There’s sort of a running and underlying joke among NFL fans on the social media website Twitter, that if you really want to provoke or get a response out of soon-to-be 5th year veteran New Orleans Saints All-Pro WR Michael Thomas, the only thing that you need to do is to tell him that he CAN’T do something.
Many Who Dat fans are likely aware by now of the much-publicized Twitter “beef” or war of words between Thomas and Miami Dolphins WR Devante Parker, which many fans from other fan-bases saw as arrogance on the part of the Saints’ top pass-catcher. But coming from those who know him best, Thomas’ actions aren’t about being “cocky” or arrogant — but rather a direct reflection of his burning desire to become the greatest and #1 player at his position in the entire NFL.
Given his notable performance last season that saw him lead the League in receiving yardage (1,725) and also break the NFL record for most receptions in a single season ever (149), a strong argument could be made that the 27-year old superstar has already achieved that status.
But yet the team’s 2nd Round draft pick from the 2016 NFL Draft out of Ohio State University, is driven to achieve an even higher degree of success in the upcoming season ahead, and well into the future beyond that.
In fact, Thomas’ unquenchable thirst to consistently achieve optimal and peak performance has drawn comparisons to a legend from another sport, in retired 6-time Chicago Bulls and NBA champion Micheal Jordan — who as it was highlighted during ESPN’s recent 10-part documentary series “The Last Dance” which concluded last week, was absolutely RELENTLESS in his pursuit of greatness and becoming the very best player in that sport.
MICHAEL JORDAN IS THE GOAT!!! pic.twitter.com/ajq8YfI8NV
— MJs GOAT (@MjsGoat) May 18, 2020
Michael Thomas has that exact same mind-set that Jordan did, and it’s what appears to give him an “edge” to excel that some other players throughout the League at the WR position. may not take quite nearly with the same level of seriousness as he does.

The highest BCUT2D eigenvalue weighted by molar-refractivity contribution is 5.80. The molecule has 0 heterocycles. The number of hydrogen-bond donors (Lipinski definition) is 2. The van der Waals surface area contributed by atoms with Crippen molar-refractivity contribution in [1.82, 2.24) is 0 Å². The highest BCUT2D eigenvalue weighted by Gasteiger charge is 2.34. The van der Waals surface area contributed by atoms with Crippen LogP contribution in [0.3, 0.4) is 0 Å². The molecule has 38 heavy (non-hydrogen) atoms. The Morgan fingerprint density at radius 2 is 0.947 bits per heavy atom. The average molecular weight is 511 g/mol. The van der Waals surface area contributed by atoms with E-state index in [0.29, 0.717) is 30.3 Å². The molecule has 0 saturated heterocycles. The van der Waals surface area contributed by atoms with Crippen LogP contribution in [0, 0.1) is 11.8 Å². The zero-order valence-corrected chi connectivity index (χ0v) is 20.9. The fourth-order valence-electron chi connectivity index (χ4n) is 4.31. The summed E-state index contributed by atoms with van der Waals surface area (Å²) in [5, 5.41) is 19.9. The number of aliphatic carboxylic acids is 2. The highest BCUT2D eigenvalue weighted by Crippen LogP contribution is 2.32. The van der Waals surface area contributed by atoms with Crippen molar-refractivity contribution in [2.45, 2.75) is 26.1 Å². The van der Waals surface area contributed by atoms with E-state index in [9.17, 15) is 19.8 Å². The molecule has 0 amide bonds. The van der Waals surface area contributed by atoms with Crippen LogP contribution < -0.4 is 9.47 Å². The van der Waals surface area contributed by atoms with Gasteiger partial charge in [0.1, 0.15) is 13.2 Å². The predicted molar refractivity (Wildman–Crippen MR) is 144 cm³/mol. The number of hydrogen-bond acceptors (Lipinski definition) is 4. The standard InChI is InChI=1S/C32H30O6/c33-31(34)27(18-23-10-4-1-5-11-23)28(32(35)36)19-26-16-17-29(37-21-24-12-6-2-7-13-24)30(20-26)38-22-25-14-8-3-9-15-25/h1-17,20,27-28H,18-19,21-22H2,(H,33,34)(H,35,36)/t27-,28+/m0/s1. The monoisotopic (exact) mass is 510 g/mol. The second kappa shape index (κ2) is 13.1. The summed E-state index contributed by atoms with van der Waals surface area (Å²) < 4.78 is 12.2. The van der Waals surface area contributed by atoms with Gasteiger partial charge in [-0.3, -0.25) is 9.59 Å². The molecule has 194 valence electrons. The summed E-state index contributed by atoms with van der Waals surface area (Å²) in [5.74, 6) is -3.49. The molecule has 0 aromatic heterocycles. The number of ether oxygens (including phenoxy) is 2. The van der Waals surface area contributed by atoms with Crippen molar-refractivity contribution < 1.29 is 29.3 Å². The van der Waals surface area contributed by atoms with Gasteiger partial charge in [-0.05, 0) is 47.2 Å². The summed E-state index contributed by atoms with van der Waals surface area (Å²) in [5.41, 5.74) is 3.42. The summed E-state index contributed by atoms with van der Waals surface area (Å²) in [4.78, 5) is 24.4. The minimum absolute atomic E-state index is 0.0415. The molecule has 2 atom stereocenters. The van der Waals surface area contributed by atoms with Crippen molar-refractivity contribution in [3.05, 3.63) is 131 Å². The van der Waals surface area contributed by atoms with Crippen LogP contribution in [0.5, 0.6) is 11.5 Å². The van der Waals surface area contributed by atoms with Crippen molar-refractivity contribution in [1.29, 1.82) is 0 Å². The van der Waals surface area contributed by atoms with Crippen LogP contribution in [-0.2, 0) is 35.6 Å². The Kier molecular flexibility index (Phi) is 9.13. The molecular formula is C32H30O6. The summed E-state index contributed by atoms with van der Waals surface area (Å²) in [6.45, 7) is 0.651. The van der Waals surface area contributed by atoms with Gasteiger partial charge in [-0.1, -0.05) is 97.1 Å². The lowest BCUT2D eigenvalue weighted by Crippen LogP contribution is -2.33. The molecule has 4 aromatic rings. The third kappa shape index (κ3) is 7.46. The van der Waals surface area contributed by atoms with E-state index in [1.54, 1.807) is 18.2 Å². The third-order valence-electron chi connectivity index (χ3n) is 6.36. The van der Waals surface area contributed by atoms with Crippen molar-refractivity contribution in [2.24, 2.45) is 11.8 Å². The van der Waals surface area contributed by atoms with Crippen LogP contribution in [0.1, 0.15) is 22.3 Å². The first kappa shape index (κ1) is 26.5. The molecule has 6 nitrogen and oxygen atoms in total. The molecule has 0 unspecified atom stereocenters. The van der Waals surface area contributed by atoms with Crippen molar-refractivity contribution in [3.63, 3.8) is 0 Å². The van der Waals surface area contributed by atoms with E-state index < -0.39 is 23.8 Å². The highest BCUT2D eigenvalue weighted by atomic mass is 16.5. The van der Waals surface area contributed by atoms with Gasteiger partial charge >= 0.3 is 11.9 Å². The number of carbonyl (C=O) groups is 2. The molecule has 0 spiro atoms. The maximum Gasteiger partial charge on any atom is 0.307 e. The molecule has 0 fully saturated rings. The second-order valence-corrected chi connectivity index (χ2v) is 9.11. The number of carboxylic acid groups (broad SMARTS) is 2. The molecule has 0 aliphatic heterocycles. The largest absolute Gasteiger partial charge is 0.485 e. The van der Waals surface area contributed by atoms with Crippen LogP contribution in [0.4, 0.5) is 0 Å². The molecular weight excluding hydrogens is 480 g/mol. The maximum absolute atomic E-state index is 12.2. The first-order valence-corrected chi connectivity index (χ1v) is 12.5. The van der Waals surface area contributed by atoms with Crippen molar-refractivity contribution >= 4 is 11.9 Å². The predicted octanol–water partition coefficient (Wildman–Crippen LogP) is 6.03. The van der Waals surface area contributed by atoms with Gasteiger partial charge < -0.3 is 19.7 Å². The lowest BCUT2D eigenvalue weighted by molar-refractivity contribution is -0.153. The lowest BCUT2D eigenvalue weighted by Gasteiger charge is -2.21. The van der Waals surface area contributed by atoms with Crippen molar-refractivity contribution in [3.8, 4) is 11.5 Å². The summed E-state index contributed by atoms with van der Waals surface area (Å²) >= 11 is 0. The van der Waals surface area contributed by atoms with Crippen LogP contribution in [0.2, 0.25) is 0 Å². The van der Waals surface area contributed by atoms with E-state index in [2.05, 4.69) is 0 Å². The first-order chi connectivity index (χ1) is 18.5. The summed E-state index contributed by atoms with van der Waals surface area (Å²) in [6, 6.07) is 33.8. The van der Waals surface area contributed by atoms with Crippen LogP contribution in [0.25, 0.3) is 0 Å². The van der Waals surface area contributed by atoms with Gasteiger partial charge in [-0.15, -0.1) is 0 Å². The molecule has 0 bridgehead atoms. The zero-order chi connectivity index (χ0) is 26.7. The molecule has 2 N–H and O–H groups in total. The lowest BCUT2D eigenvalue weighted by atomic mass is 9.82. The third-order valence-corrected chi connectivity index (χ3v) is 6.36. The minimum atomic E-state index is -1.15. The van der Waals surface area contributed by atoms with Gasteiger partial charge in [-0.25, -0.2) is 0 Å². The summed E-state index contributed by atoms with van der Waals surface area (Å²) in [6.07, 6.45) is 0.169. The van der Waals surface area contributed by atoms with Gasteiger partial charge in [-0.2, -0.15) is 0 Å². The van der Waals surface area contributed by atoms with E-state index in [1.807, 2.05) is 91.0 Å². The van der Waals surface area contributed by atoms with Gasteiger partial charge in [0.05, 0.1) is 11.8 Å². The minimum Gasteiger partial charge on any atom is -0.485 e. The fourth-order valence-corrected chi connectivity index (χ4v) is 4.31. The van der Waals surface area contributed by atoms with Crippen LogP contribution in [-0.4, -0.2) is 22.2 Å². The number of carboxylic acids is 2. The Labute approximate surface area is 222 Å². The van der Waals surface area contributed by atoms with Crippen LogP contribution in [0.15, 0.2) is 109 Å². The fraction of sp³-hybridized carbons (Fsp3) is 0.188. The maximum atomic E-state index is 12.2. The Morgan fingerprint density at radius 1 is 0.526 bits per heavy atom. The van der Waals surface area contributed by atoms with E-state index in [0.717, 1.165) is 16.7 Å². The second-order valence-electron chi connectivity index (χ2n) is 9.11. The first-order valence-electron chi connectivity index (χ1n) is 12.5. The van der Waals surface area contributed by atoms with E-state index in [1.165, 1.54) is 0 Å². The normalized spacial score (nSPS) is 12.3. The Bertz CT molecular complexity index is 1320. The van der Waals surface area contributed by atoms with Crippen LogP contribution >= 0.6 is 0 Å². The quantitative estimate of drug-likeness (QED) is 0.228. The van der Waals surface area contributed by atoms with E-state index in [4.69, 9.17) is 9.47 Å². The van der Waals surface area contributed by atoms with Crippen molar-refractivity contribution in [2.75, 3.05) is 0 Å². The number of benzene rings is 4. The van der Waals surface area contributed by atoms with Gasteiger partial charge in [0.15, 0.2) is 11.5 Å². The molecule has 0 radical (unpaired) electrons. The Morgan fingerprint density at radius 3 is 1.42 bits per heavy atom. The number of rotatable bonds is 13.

According to sports psychology experts at the prestigious British learning institution Stonebridge College, this never-ending drive for accomplishment comes from self-discipline and pushing and pushing that little bit harder until the athlete becomes the absolute best in their field.
Additionally, they note that whether it’s skiing, tennis, basketball, swimming or track & field (or in the instance of Thomas, the sport of Pro Football specifically), the formula for success is the same: the dedication and desire to be the best are key components to becoming the number one player in that sport.
I’ll leave all of the detailed psycho-analysis and related mumble-jumble for the psychology fans among our readers, in that Link highlighted right above if you’re further interested — about looking into the very deepest and darkest recesses of the human mind of an elite-caliber athlete; who is hell-bent on achieving greatness on an unparalleled level.
That said, Stonebridge and several other well-respected individual sports psychologists seem to agree in unison that the passion or the “burning desire” for any athlete to always want to be the very best, is a trait that someone such as Michael Thomas has developed ever since the very earliest days of his youth.
Being underestimated is apart of being above average. 🧘🏾♂️ pic.twitter.com/xc84uSsBzC
— Michael Thomas (@Cantguardmike) May 19, 2020
From my own personal point of view regarding this particular topic, I can only say this: